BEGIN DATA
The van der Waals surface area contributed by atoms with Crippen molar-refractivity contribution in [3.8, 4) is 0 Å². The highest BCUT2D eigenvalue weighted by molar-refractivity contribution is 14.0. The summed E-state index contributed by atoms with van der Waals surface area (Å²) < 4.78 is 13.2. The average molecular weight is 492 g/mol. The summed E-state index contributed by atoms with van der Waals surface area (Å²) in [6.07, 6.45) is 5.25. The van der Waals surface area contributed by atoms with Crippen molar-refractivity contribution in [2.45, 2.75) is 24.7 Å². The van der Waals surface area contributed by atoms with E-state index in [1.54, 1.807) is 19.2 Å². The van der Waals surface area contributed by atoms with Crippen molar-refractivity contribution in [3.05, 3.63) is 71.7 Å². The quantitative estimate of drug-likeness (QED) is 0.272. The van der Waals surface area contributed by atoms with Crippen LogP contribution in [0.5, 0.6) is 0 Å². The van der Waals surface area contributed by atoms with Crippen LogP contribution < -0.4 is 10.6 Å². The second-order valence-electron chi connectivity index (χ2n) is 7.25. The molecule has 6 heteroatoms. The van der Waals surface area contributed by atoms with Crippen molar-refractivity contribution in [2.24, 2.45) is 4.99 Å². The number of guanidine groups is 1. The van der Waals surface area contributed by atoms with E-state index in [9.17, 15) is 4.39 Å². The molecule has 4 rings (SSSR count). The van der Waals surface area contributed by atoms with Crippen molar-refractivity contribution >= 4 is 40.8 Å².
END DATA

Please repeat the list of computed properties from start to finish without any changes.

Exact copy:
The van der Waals surface area contributed by atoms with Crippen molar-refractivity contribution in [3.8, 4) is 0 Å². The highest BCUT2D eigenvalue weighted by molar-refractivity contribution is 14.0. The summed E-state index contributed by atoms with van der Waals surface area (Å²) < 4.78 is 13.2. The average molecular weight is 492 g/mol. The summed E-state index contributed by atoms with van der Waals surface area (Å²) in [6.07, 6.45) is 5.25. The van der Waals surface area contributed by atoms with Crippen molar-refractivity contribution in [2.45, 2.75) is 24.7 Å². The van der Waals surface area contributed by atoms with E-state index in [1.54, 1.807) is 19.2 Å². The van der Waals surface area contributed by atoms with Crippen molar-refractivity contribution in [3.05, 3.63) is 71.7 Å². The quantitative estimate of drug-likeness (QED) is 0.272. The van der Waals surface area contributed by atoms with Crippen LogP contribution in [0.5, 0.6) is 0 Å². The van der Waals surface area contributed by atoms with Crippen LogP contribution < -0.4 is 10.6 Å². The second-order valence-electron chi connectivity index (χ2n) is 7.25. The molecule has 6 heteroatoms. The van der Waals surface area contributed by atoms with Crippen molar-refractivity contribution in [2.24, 2.45) is 4.99 Å². The number of guanidine groups is 1. The van der Waals surface area contributed by atoms with E-state index in [9.17, 15) is 4.39 Å². The molecule has 4 rings (SSSR count). The van der Waals surface area contributed by atoms with Crippen molar-refractivity contribution >= 4 is 40.8 Å².